Isaiah Canaan didn't want to "flip a coin" between his chances of being a first round or second round pick in the upcoming NBA draft. So, he's content to come back to Murray State and maybe become a face of college basketball next year in the process.
The Racers point guard decided he'll return for his senior year after a breakout campaign that helped Murray State to its best season in school history and highest ranking ever in the program nestled in the southwestern corner of Kentucky.
"There are a lot of things I feel like are left undone," Canaan told The Associated Press on Thursday. "I could possibly be one of the faces of college basketball next season and possibly be in the top 15 of the draft next year."
Coach Steve Prohm said he had encouraged Canaan to take his time in making the decision and said he wasn't concerned about the NCAA's April 10 date to withdraw from the draft if Canaan truly needed the time until the NBA's April 29 deadline. He said most of the information they received projected Canaan somewhere in the late first round or second round of June's NBA draft.
"I was told anywhere between 25 and 40," Canaan said. "I didn't really want to flip a coin with me getting drafted in first round or the second round with a whole other year I could play here. ... I was told coming back wouldn't hurt my draft stock."
Canaan, who first announced he'd be back to SiriusXM radio, had been leaning toward staying after leading the Racers with 19 points per game and shooting 45.6 percent from 3-point range, good for third in the nation among players with at least 200 attempts from beyond the arc.
"''He just wants to continue to get better defensively," Prohm said. "He already shoots the ball well, he just wants to get better at the little things of the game. He's got great poise. He's got a great feel for the game."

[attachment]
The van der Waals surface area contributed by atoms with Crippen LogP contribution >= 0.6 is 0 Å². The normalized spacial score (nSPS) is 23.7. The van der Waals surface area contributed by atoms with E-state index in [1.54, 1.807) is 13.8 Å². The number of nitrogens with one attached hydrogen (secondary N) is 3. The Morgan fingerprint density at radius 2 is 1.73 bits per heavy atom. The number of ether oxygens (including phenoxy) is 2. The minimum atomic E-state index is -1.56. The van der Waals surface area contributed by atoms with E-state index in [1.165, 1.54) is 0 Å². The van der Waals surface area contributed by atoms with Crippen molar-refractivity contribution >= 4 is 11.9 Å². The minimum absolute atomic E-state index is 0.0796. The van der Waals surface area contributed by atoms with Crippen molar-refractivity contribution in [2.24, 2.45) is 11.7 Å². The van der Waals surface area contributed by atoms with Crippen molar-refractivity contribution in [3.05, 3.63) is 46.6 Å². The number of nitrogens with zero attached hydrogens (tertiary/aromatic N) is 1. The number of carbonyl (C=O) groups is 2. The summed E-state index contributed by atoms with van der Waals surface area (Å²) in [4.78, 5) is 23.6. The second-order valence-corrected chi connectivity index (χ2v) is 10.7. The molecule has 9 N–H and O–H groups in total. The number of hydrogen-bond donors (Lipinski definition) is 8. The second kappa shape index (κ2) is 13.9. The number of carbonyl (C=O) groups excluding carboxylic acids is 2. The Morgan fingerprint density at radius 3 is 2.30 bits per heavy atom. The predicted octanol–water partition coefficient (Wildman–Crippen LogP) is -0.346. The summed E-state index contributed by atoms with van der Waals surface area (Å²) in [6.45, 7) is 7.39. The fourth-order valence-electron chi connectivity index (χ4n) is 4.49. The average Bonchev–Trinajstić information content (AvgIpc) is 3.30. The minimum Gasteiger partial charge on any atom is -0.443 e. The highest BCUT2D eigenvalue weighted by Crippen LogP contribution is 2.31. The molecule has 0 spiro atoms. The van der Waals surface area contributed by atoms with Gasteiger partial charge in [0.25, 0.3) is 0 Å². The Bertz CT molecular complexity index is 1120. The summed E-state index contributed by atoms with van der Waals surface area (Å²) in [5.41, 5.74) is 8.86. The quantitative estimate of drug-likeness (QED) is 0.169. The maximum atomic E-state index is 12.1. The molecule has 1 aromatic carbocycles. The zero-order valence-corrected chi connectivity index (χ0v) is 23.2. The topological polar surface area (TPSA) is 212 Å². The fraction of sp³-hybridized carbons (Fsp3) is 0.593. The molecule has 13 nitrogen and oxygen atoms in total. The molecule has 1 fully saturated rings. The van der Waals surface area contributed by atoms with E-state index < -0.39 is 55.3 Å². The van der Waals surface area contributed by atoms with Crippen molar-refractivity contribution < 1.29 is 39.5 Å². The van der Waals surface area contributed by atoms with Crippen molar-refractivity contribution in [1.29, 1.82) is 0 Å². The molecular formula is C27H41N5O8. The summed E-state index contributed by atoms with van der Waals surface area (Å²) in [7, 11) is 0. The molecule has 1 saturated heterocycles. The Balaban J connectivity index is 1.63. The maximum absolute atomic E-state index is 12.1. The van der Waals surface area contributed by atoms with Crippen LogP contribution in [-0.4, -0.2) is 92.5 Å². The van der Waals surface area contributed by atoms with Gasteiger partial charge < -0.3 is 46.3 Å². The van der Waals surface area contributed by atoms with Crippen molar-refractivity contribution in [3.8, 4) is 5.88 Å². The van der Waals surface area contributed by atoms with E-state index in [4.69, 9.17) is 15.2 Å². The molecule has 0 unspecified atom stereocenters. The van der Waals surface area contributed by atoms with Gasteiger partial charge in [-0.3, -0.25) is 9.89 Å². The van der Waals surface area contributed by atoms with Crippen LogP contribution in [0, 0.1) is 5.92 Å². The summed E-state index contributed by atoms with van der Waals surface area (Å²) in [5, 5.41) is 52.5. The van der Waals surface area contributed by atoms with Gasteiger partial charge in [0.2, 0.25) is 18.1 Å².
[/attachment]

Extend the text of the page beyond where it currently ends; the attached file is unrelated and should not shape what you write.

Canaan, a second-team AP All-American, has won three regular season Ohio Valley Conference titles along with two tournament titles while at Murray.
"Four rings in a row is hard to find. I feel like I can do that," Canaan said. "I want to make another run in the NCAA tournament. Just better myself as a player."
Murray State finished a school-record 31-2 and matched its deepest tournament run by reaching the round of 32 after losing to Marquette 63-52. Canaan, who went 4 for 17 from the field in the loss, said in the aftermath of the game that he planned to return, but wanted to discuss his options with his family and Prohm.
Prohm received a contract extension on March 26 after his name was connected with the opening at Mississippi State.
"That weighed in a lot. With me being a senior and a new coach, I don't think I wanted to take that on," Canaan said. "With Coach Prohm staying, it made me feel a lot better about me staying. "
The Racers lost three seniors, but have an incoming five-player class that includes some much needed size with three forwards 6-foot-7 or taller. Canaan will be expected to lead and position the team for an even deeper NCAA tournament run.
"He really knew what he wanted to do," Prohm said. "It's obviously great for the team and it's great for him to lead us another year."
- Utes leave the Big House with a large win, 26-10
- Big plays lift No. 21 BYU past Virginia
- BYU football: Virginia disappointed but...
- Dick Harmon: Virginia tries for upset, but...
- College football: Utes wrap up...
- Dick Harmon: Fredette family discusses...
- No. 21 BYU faces opportunistic, upset-minded...
- BYU's Arellano makes big impact in win over...
- Utah football: Utes' 2015 schedule... 108
- Brad Rock: LaVell, McBride not OK with... 72
- Red and Blue Recruits: Breaking down... 65
- Utah football enemy camp: 5 questions... 46
- Utes leave the Big House with a large... 46
- Go long? So far, deep passes not a big... 40
- 7 reasons why the BYU Cougars will go... 34
- Dick Harmon: Utes, Aggies, Cougars have... 33